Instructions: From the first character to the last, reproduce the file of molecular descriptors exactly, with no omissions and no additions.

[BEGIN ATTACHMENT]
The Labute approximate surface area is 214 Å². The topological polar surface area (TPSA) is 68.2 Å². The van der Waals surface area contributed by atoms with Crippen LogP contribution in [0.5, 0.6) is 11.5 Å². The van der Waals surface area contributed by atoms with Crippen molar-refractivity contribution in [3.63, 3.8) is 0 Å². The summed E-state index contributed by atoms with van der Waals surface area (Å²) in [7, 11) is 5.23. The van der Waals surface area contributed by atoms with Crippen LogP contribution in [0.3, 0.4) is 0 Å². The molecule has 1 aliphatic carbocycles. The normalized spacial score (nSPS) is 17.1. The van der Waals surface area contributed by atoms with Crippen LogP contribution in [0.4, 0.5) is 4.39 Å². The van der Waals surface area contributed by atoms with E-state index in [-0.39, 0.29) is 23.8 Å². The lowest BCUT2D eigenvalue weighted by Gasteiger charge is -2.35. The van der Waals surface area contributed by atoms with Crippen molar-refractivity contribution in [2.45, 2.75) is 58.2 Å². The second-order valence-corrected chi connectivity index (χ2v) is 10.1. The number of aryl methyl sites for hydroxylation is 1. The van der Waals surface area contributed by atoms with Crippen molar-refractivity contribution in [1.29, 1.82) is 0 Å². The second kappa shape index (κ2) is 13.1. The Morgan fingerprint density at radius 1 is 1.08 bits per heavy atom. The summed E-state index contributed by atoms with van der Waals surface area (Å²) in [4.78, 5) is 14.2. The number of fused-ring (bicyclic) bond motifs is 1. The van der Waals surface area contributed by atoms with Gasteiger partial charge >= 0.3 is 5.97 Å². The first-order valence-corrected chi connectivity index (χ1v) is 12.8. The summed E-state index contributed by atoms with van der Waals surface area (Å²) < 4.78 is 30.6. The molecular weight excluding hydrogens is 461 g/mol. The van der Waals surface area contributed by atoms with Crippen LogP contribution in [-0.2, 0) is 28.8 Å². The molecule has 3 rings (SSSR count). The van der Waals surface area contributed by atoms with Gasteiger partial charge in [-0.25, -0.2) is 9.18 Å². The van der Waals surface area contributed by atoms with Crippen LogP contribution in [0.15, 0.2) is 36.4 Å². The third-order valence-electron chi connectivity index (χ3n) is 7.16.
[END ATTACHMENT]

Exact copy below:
The Labute approximate surface area is 214 Å². The topological polar surface area (TPSA) is 68.2 Å². The van der Waals surface area contributed by atoms with Crippen LogP contribution in [0.5, 0.6) is 11.5 Å². The van der Waals surface area contributed by atoms with Crippen molar-refractivity contribution in [3.63, 3.8) is 0 Å². The summed E-state index contributed by atoms with van der Waals surface area (Å²) in [7, 11) is 5.23. The van der Waals surface area contributed by atoms with Crippen LogP contribution in [0.3, 0.4) is 0 Å². The molecule has 1 aliphatic carbocycles. The normalized spacial score (nSPS) is 17.1. The van der Waals surface area contributed by atoms with Crippen LogP contribution in [0.4, 0.5) is 4.39 Å². The van der Waals surface area contributed by atoms with E-state index in [-0.39, 0.29) is 23.8 Å². The lowest BCUT2D eigenvalue weighted by Gasteiger charge is -2.35. The van der Waals surface area contributed by atoms with Crippen molar-refractivity contribution in [2.45, 2.75) is 58.2 Å². The second-order valence-corrected chi connectivity index (χ2v) is 10.1. The number of aryl methyl sites for hydroxylation is 1. The van der Waals surface area contributed by atoms with Crippen molar-refractivity contribution in [1.29, 1.82) is 0 Å². The second kappa shape index (κ2) is 13.1. The Morgan fingerprint density at radius 1 is 1.08 bits per heavy atom. The summed E-state index contributed by atoms with van der Waals surface area (Å²) in [4.78, 5) is 14.2. The number of fused-ring (bicyclic) bond motifs is 1. The van der Waals surface area contributed by atoms with Gasteiger partial charge >= 0.3 is 5.97 Å². The first-order valence-corrected chi connectivity index (χ1v) is 12.8. The summed E-state index contributed by atoms with van der Waals surface area (Å²) < 4.78 is 30.6. The molecular weight excluding hydrogens is 461 g/mol. The van der Waals surface area contributed by atoms with Crippen LogP contribution in [-0.2, 0) is 28.8 Å². The molecule has 3 rings (SSSR count). The van der Waals surface area contributed by atoms with Gasteiger partial charge in [-0.25, -0.2) is 9.18 Å². The van der Waals surface area contributed by atoms with Crippen LogP contribution in [0.15, 0.2) is 36.4 Å². The third-order valence-electron chi connectivity index (χ3n) is 7.16.